Centennial celebrations cause a trip down mememory lane

Published 4:23 pm Friday, May 8, 2015

You are going to have to give me a little scat room today.  I am having an attack of the nostalgias. Going down someone else’s Memory Lane can be as boring as a lecture on the life cycle of guppies but this has been a reflective few weeks for me. My beloved Grady College of Journalism and Mass Communications at the University of Georgia and the campus chapter of my college fraternity, Lambda Chi Alpha, both celebrated their 100th anniversaries this past month in Athens.
There were so many tuxedos spotted in town during these two singular events that rumors were rife Clarke County had been invaded by a horde of penguins.
Regrettably, I had to miss the Grady Centennial but I was there in spirit. I am always there in spirit as well as at the university on whose hallowed ground Grady College is located.
I am lucky I ever saw the inside of the place. A transfer student from Georgia State University, I had had several close calls academically.
In one of the many divine interventions that have occurred in my life, I found myself in an English Literature class at Georgia State with a tough-love professor named Dr. Raymond Cook, who got me back on track. Without Dr. Cook, 94 years young and still grading my columns from his home in Valdosta, we likely would not be having this conversation.
Grady College has given me more than I can repay. To remember the anxiety I felt the first day I walked into the school (and I remember it vividly) and to walk into the current facility today and see the portrait of an old but grateful graduate in a room named for him is as good as it gets.
There are a lot more students — and much smarter ones — than there were in my time and the technologies are light years beyond anything we could have imagined in the days of typewriters and Speed Graphic cameras but there is a spirit within the place that has endured. Being a “Grady Graduate” is a badge of honor. I wear it proudly.
While at UGA, I became a member of the Nu Zeta chapter of Lambda Chi Alpha fraternity, with the encouragement of a high school acquaintance, Paschal Glenn “Pat” Boggs. I was not a distinguished member of the fraternity but I hung around with a couple of brothers who turned out pretty well. Joe Frank Harris, of Cartersville, served as Georgia’s governor from 1983 to 1991. Ray Elrod, our chapter president, was a long-time mayor of Dalton.
After graduation, I lost contact with Pat. On a visit to a newspaper office in Henry County in 1967, I happened to glance at the current week’s edition and saw that area resident Maj. Paschal Boggs, a Marine Corps fighter pilot, had been shot down over North Vietnam and was missing in action.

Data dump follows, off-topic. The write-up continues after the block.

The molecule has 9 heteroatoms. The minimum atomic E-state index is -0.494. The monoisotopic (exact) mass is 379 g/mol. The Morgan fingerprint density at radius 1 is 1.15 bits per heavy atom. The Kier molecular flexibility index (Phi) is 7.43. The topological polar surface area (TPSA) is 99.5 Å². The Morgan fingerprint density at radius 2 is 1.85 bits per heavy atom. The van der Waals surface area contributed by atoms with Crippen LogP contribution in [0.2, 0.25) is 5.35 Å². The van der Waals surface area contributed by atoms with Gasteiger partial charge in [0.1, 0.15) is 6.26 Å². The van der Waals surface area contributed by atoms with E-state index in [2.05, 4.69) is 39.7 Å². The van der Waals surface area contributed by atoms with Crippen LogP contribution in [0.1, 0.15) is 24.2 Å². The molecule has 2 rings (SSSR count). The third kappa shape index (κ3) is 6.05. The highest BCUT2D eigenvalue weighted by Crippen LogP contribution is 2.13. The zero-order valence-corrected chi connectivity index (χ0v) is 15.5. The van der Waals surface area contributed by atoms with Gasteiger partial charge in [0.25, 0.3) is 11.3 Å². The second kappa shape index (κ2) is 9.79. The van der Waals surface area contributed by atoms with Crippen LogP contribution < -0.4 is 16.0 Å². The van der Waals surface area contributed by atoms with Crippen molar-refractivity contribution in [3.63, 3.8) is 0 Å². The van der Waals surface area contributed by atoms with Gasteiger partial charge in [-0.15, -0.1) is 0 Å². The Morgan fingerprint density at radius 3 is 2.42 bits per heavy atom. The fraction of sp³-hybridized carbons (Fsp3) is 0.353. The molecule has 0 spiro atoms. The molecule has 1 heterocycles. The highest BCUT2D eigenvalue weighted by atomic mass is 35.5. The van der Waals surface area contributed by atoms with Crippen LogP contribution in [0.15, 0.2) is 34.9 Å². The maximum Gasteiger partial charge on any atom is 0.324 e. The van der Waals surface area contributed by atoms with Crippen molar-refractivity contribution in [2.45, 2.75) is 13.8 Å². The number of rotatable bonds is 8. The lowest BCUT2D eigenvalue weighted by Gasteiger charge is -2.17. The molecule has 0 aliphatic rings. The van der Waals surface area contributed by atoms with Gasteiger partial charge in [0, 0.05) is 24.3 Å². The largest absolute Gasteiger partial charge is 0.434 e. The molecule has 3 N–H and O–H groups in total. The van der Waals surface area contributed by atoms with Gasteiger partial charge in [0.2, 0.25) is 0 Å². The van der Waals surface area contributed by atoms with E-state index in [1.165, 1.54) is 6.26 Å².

His remains were never recovered.
In one of the most unforgettable moments of my life, I was jogging in Washington in the early ‘80s just after the Vietnam Memorial Wall had been dedicated.
I stopped to take a look at this magnificent tribute to a group of great Americans who deserved better. The very first name I saw among the more than 50,000 listed was my Lambda Chi Alpha big brother, Pat Boggs. It is difficult even today to describe the emotions of that experience. Some would call it a coincidence. Not me. I have experienced a few coincidences in my long life. That was more than a coincidence. Pat Boggs was speaking to me.
I had the privilege of serving as Master of Ceremonies at the Nu Zeta chapter’s Centennial Celebration a couple of weeks ago at the Classic Center in Athens. I’m not sure why I was chosen except I work cheap and own a tuxedo. More than 800 alumni and current members were in attendance, making it one of the largest gatherings — if not the largest — in Lambda Chi Alpha’s history. I talked to a lot of people that evening who read this column around the state. Many were surprised to learn I was a Lambda Chi. I didn’t tell them but I am surprised Lambda Chi would have me. For that, I thank Pat Boggs.
It has been an emotional month. Thank you for allowing me to share my trip down Memory Lane with you. As I look back on it, I wouldn’t change one step of the journey. Not one.

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